Annette Gordon-Reed: Well, I have to say Ms. Lee was more instrumental, the most instrumental in making it a federal holiday. When I started writing the book, I hadn't focused on that as a question. It's a good idea to have it as a-- it wasn't my main purpose in writing the book, but I think it's a good holiday. It's good to have it as a federal holiday because we needed a day to recognize the end of slavery. Now, this is the end of slavery in Texas, and what I say its significance is that it was the end of the military effort to maintain the system of slavery.
That's the last battle of the civil war was in Texas. The Confederates won, but they realized the war was over. They surrendered at the beginning of June, and that's when Granger comes to Galveston with the troops and makes this announcement. I think there ought to be something to mark emancipation, the process of emancipation. I say in the book it's a process. There were other days, there were other moments, but this is I think a good umbrella day to talk about what was in advance in human rights. I mean, it didn't solve every problem, but we should mark that day. That's why I think it's important.
Kai Wright: We do have Ms. Opal Lee now. Ms. Lee, welcome to the show. Thanks for calling in.
Opal Lee: Hello?
Kai Wright: Yes, we've got you. Can you hear me?
Opal Lee: Yes.
Kai Wright: Okay. Well, I am here. We're talking to Annette Gordon-Reed. I know you were at the White House signing ceremony for the national holiday with her. I was just asking her to start by giving her thoughts on why it needs to be a national holiday in the first place, and so I want to start there with you. Why did you feel like this needed to be a national holiday?
Opal Lee: Because it represents freedom, and we're not free yet. I'm wanting to peak more and people to know that each of us is responsible for getting rid of the disparities that we have. I'm sure you know that we need to do something about the education system where history is being left out of the textbooks. That if a people don't know where they came from, they don't know where they're going, and we're floundering. Then there's joblessness and homelessness and healthcare that some can get and others can't, and climate change that we should be doing something about. I feel that we are not free. None of us are free until we are all free.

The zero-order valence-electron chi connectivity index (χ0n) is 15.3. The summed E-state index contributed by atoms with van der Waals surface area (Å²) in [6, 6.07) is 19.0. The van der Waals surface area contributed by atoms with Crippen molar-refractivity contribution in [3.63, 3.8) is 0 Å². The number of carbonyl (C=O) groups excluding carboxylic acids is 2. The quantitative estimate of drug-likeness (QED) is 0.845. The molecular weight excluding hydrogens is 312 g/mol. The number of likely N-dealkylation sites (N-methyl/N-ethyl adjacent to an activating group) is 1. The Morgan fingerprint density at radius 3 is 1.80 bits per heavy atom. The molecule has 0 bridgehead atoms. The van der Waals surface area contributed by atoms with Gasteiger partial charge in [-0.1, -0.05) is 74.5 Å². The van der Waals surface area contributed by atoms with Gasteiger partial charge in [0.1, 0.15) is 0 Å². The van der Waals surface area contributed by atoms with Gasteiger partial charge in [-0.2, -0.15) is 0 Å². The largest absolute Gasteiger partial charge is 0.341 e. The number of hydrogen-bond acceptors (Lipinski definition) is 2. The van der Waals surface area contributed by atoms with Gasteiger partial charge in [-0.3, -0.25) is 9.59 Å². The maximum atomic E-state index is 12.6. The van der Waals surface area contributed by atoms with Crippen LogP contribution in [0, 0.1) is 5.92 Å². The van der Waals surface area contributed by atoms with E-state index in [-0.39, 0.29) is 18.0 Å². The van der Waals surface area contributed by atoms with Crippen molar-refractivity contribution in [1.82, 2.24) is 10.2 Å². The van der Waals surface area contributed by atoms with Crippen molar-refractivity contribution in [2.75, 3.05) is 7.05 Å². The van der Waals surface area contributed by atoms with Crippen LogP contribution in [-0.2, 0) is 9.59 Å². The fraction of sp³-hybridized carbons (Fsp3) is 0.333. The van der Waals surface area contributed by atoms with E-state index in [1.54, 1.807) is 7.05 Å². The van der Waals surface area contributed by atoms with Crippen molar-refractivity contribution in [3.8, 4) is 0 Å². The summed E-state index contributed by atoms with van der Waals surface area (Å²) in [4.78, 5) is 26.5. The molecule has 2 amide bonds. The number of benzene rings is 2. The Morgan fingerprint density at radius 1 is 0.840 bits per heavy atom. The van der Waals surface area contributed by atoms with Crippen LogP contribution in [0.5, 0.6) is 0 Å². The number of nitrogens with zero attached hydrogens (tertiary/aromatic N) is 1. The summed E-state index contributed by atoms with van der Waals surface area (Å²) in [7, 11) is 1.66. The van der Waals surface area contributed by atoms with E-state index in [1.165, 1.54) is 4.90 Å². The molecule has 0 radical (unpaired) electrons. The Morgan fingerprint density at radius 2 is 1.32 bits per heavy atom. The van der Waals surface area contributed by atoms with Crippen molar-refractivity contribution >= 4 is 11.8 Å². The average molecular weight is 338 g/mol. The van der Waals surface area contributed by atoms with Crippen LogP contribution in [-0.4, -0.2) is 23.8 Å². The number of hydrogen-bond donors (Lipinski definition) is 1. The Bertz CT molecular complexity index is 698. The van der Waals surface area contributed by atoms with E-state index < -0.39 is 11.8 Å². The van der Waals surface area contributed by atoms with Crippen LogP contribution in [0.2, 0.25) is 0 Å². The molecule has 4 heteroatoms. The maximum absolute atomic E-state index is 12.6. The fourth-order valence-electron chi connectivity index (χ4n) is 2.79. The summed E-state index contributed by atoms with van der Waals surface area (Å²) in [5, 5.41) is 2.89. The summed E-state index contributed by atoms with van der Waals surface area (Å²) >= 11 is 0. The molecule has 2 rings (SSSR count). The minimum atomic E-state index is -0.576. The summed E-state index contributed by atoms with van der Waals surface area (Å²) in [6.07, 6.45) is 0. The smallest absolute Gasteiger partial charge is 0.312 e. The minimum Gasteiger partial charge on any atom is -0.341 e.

Kai Wright: Can I ask you, Ms. Lee? It's a celebration as well. You have been celebrating it most of your life, right?
Opal Lee: Yes.
Kai Wright: Tell folks how you like to celebrate. What's a good way to celebrate Juneteenth.
Opal Lee: You want to know how? Hey, I've got plans like nobody's business. We've already had our breakfast of prayer. Now, I don't want you to confuse that with a prayer breakfast, because we are not sitting down eating a lot of food, but the prayer breakfast we've had have been phenomenal. I don't know what time you've got, but I'm not going to describe it to you, but we've had our pageant already, beautiful young women. One of them is going to the National Miss Juneteenth Pageant. We have what's called [unintelligible 00:08:35] empowering youth. That's when we have everything we think it takes.
People learn how to fix their credit scores. They learn how to buy a home, how to get [unintelligible 00:08:55], how to get health, all kinds of things that would empower a person. Our young people get together, all nationalities and races. They learn songs and [unintelligible 00:09:13] all kinds of things. They work a whole week, and then they do a concert.
Kai Wright: That's great.
Opal Lee: You ought to come here.
Kai Wright: I will take you up on that invitation, Ms. Lee. I would love to come there and see it.
Opal Lee: Come on, come on. Let me tell you another thing. The pandemic kept us from having parades, but we do walks and I lead the walk. I led the walk yesterday and the old lady made that two and a half miles and she was an exhausted human being, but hey [unintelligible 00:09:57] and the girl is up and going here.
Kai Wright: I love it.
Opal Lee: You need to know we will start off at ten o'clock, and we'll walk from Evans Plaza to Pier 1, that's the new City Hall in Fort Worth. That's two and half miles. We start at 10:00. Out in California, they'll start at 8:00. Philadelphia and Atlanta, at 11:00, and it's going to be simulcast. Well, what they telling me is that we did that yesterday. Okay, okay. We're going to do it again.
Kai Wright: We'll do it again and we'll do it again, and we will find the simulcast. I'm going to find out where that link is, and we'll let everybody know so they can go see it. Ms. Lee, I'm going to let you go just for time because we're getting short on this segment, but I really, really appreciate you calling in from your Juneteeth celebration. Ms. Opal Lee led the campaign for Juneteenth to become a national holiday. Last June, at age 94, she was finally present at the White House to witness her victory when President Biden made this an official federal holiday. Thank you so much, Ms. Lee.